This week’s emphatic denial from Dorian Satoshi Nakamoto that he had anything to do with the creation of Bitcoin also hinted at a possible lawsuit against Newsweek, though legal experts say it would be an uphill battle.
“I did not create, invent or otherwise work on Bitcoin. I unconditionally deny the Newsweek report,” Nakamoto wrote in the letter, distributed by the Los Angeles law firm Kirschner & Associates, which says it was retained by Nakamoto to represent him.
Nakamoto writes that his background is in engineering and he has “the ability to program,” but that he has “no knowledge of, nor have I ever worked on” cryptography, peer-to-peer systems or alternative currencies.
Some of the language in the letter, and the fact that Nakamoto hired a law firm at all, raises the possibility that he might be planning a lawsuit against Newsweek, which identified him as Bitcoin’s inventor in a March 6 cover story.
“I am trying to recover from prostate surgery in October 2012 and a stroke I suffered in October of 2013. My prospects for gainful employment has been harmed because of Newsweek’s article,” he writes.
“Newsweek’s false report has been the source of a great deal of confusion and stress for myself, my 93-year old mother, my siblings, and their families,” the letter states.
Nakamoto had already denied his involvement with Bitcoin in an interview with the Associated Press hours after Newsweek’s article was published. So a written denial, issued through an attorney, may be intended to do more than publicly clear his name.
Will Nakamoto sue Newsweek?
Kirschner & Associates declined to say whether Nakamoto plans to take any legal action against Newsweek. “We have no comment beyond confirming that we’ve been retained by Mr. Nakamoto,” his attorney, Ethan Kirschner, said via email.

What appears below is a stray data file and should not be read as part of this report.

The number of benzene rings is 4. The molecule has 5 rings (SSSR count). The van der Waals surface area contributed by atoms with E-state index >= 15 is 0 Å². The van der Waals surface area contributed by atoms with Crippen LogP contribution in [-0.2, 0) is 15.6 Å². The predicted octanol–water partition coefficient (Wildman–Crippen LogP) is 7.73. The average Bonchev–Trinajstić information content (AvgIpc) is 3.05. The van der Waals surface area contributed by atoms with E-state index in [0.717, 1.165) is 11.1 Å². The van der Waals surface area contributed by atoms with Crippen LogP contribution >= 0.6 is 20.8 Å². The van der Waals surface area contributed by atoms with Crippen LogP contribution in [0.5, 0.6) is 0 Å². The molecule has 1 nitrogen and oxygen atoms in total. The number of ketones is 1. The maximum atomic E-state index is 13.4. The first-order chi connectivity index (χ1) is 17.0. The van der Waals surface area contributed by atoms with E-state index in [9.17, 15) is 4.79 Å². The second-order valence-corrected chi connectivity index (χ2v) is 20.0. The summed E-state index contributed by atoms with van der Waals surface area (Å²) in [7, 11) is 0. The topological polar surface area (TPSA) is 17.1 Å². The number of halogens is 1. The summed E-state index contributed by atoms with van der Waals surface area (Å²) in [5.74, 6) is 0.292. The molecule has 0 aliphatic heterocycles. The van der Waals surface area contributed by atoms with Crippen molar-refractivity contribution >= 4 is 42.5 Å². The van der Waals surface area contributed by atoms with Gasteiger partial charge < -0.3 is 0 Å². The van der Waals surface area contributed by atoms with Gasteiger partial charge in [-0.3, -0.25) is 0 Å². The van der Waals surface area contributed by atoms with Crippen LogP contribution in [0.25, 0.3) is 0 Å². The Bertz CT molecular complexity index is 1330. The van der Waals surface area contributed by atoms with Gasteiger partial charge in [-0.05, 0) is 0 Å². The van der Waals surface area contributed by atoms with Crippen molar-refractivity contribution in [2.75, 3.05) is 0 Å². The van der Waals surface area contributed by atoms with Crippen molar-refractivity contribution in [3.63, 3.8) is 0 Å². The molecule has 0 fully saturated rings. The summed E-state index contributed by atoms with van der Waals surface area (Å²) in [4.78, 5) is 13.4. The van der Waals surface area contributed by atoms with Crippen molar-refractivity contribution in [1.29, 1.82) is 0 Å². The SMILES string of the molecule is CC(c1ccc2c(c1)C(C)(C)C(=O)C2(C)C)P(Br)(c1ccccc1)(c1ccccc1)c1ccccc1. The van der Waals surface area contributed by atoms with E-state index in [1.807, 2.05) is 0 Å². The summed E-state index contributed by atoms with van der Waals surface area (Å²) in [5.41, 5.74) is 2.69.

Certainly there are those who would like to see Newsweek taken to court. As soon as the Newsweek story was published, many balked at what they saw as its invasiveness and—if Dorian Nakamoto is telling the truth about not being involved with Bitcoin—the unwarranted attention it brought on him.
Newsweek has stood by its story. On Monday, the magazine added that it had not received Nakamoto’s letter, and its editor in chief, Jim Impoco, did not respond to a Twitter message seeking further comment.
If Nakamoto planned to sue, it would probably be under a claim that he was depicted in a “false light,” said Jeffrey Pyle, a partner with the law firm Prince Lobel in Boston. But that could be a tough case to prove, he said.
False light claims require a plaintiff to show that something untrue and “highly offensive” was implied about them. That could be a high bar for Nakamoto to clear, since the article identified him as a brilliant, if quirky, mathematician who created a highly successful virtual currency.
Nakamoto would also need to show that Newsweek knew its conclusion was wrong and published anyway, or that it acted with reckless disregard for the truth.
The law favors Newsweek
“It essentially requires the person to prove not only that the reporter engaged in shoddy journalism, but also that the reporter harbored subjective doubts about the accuracy of what was being published,” said Pyle, who represents media companies in libel and other cases but has not done work for Newsweek.
The author of the piece, Leah McGrath Goodman, has defended her reporting. Proving through depositions and discovery that she published without regard for the truth would probably be difficult, Pyle said.